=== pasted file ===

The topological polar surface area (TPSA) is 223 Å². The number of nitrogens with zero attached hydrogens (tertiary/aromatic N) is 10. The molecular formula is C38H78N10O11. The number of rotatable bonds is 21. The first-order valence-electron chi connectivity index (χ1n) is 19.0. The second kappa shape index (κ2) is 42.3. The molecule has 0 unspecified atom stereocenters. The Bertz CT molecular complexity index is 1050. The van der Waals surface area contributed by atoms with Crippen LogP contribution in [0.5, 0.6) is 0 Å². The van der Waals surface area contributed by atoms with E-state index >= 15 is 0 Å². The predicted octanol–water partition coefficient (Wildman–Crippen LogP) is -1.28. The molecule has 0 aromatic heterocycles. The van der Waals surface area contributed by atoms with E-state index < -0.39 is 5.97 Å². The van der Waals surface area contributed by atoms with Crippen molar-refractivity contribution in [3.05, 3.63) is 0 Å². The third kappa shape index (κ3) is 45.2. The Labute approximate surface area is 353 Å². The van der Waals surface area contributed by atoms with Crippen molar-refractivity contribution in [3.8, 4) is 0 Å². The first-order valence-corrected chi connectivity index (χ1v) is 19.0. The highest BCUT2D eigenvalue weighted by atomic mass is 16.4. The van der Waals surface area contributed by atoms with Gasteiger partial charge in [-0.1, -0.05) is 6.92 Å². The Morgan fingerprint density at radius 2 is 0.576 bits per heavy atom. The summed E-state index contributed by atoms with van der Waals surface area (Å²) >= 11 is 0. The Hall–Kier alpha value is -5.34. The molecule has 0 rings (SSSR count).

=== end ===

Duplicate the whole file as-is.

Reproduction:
The topological polar surface area (TPSA) is 223 Å². The number of nitrogens with zero attached hydrogens (tertiary/aromatic N) is 10. The molecular formula is C38H78N10O11. The number of rotatable bonds is 21. The first-order valence-electron chi connectivity index (χ1n) is 19.0. The second kappa shape index (κ2) is 42.3. The molecule has 0 unspecified atom stereocenters. The Bertz CT molecular complexity index is 1050. The van der Waals surface area contributed by atoms with Crippen LogP contribution in [0.5, 0.6) is 0 Å². The van der Waals surface area contributed by atoms with E-state index >= 15 is 0 Å². The predicted octanol–water partition coefficient (Wildman–Crippen LogP) is -1.28. The molecule has 0 aromatic heterocycles. The van der Waals surface area contributed by atoms with E-state index < -0.39 is 5.97 Å². The van der Waals surface area contributed by atoms with Crippen molar-refractivity contribution in [3.05, 3.63) is 0 Å². The third kappa shape index (κ3) is 45.2. The Labute approximate surface area is 353 Å². The van der Waals surface area contributed by atoms with Crippen molar-refractivity contribution in [3.8, 4) is 0 Å². The first-order valence-corrected chi connectivity index (χ1v) is 19.0. The highest BCUT2D eigenvalue weighted by atomic mass is 16.4. The van der Waals surface area contributed by atoms with Gasteiger partial charge in [-0.1, -0.05) is 6.92 Å². The Morgan fingerprint density at radius 2 is 0.576 bits per heavy atom. The summed E-state index contributed by atoms with van der Waals surface area (Å²) >= 11 is 0. The Hall–Kier alpha value is -5.34. The molecule has 0 rings (SSSR count).